Hermann Weyl collection
Scope and Contents note
This collection consists of a small number of items relating to Hermann Weyl. Materials include a series of family letters authored by Hermann and Helene Weyl to their son Joachim, daughter-in-law Sonja, and granddaughters. The letters to Joachim often include Hermann Weyl's thoughts and notes related to a joint publication. The collection also includes the telegram Weyl's second wife Ellen sent to his son announcing Weyl's death. Also of interest is a notebook on analytical geometry, correspondence regarding an effort to allow Weyl to retain his American citizenship after he had moved back to Switzerland, drafts of miscellaneous talks and articles, and an essay on his first wife, Helene Weyl.
The second box of the collection contains correspondence to and from Hermann and Hella Weyl for the period 1925-1955.
Language of Materials
Materials in English and German.
Conditions Governing Access note
The collection is open for research.
Conditions Governing Use
Researchers are welcome to publish, reproduce, and use the Shelby White and Leon Levy Archives Center’s holdings in accordance with U.S. Copyright Law. Under the Fair Use doctrine, users may freely reproduce materials for personal research, teaching, and/or scholarship. Under the same doctrine, users may cite or publish selected passages and/or quotations for comment and criticism. In accordance to U.S. Copyright Law, researchers seeking to reproduce and/or publish materials in the entirety and/or for commercial purposes will require the permission of the copyright holder.
The Institute for Advanced Study holds the copyright to materials generated by Institute employees over the course of their work for the Institute. Where the Institute for Advanced Study holds the copyright, researchers are free to reproduce materials for one-time, non-commercial purposes. For all materials for which the Institute is not the copyright holder, researchers that choose to pursue publication and/or reproduction are responsible for determining the individual who does hold the copyright and requesting permission directly from that individual.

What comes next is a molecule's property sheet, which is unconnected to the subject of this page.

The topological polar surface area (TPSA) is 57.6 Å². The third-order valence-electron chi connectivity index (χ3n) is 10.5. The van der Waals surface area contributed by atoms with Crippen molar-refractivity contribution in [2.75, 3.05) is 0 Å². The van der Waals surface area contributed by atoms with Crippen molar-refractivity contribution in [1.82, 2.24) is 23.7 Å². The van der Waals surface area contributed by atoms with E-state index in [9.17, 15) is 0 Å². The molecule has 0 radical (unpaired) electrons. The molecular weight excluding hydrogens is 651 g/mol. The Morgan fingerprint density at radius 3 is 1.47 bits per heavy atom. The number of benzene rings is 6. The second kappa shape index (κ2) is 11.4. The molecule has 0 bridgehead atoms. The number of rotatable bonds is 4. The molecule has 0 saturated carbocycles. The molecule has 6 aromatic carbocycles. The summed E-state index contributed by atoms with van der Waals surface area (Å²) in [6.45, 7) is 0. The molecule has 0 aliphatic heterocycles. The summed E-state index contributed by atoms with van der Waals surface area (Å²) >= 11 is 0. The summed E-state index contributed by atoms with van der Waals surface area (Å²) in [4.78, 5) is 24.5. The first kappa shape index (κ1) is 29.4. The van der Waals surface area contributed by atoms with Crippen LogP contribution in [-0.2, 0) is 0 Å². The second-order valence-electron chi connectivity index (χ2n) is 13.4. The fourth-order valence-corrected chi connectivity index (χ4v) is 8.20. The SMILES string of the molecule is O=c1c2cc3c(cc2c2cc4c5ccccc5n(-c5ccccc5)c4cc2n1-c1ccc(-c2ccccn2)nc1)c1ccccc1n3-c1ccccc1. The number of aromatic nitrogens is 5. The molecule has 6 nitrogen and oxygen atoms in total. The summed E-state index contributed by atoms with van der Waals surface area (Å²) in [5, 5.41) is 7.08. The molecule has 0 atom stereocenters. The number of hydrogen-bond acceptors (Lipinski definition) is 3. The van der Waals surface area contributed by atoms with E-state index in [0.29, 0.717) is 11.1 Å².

Hermann Weyl (1885-1955) was born in Elmshorn, Germany. He received his doctorate in mathematics from Göttingen University in 1908, under the supervision of David Hilbert. He remained at Göttingen until 1913. Then he became Chair of Mathematics at the ETH Zürich (Swiss Federal Institute of Technology in Zürich), where he was a colleague of Albert Einstein. During the 1928-1929 academic year he was the Jones Research Professor of Mathematical Physics at Princeton University.
Weyl left Zürich in 1930 to become Hilbert's successor at Göttingen. Repelled by the policies of the Nazi regime, however, he left Germany in 1933 to join the Faculty of the Institute for Advanced Study as its third member. Weyl retired in 1951, becoming an emeritus professor.
Weyl was extremely prolific and credited with many advances in mathematics and physics. His books included "Das Kontinuum" (The Continuum) and "Raum-Zeit-Materie" (Space-Time-Matter) (both 1918); "Gruppentheorie und Quantenmechanik" (Group Theory and Quantum Mechanics) (1928); "Elementary Theory of Invariants" (1935); "The classical groups" (1939); "Algebraic Theory of Numbers" (1940); "Philosophy of Mathematics and Natural Science" (1949); "Symmetry" (1952); and "The Concept of a Riemannian Surface" (1955).
Weyl had two children with his first wife, the writer and translator Helene Weyl (1893-1948). Their children were Joachim and Michael. Joachim had two daughters with his wife Sonja, Christina and Annemarie. In 1950, two years after Helene's death, Weyl married the Swiss sculptor Ellen Baer Lohnstein. After his retirement, Weyl moved to Switzerland, though he returned to the United States frequently.
1.0 linear feet (2 document storage containers)
The Hermann Weyl collection contains selected correspondence, lectures, and notebooks from Institute for Advanced Study School of Mathematics Faculty Hermann Weyl. The materials consist of both German and English language writing and document Weyl's relationship with his family and his professional life in the United States following his forced migration out of Germany during the rise of the Nazi party. Materials date from 1938-1955.
Immediate Source of Acquisition note
Materials were donated by Weyl's granddaughter, Annemarie Carr, in 2005 and 2009. Additional materials were donated by Robert Langlands. In 2017, correspondence was donated by Lawrence "Tom" Weyl, grandson of Hermann and Hella Weyl.
- Geometry, Analytic Subject Source: Library of Congress Subject Headings
- Mathematical physics Subject Source: Library of Congress Subject Headings
- Mathematics Subject Source: Library of Congress Subject Headings
- Guide to the Hermann Weyl collection
- Finding aid prepared by Christine Di Bella.
- Description rules
- Describing Archives: A Content Standard
- Language of description
- Script of description
- 2021-10-19: Caitlin Rizzo revised this finding aid to comply with DACS standards.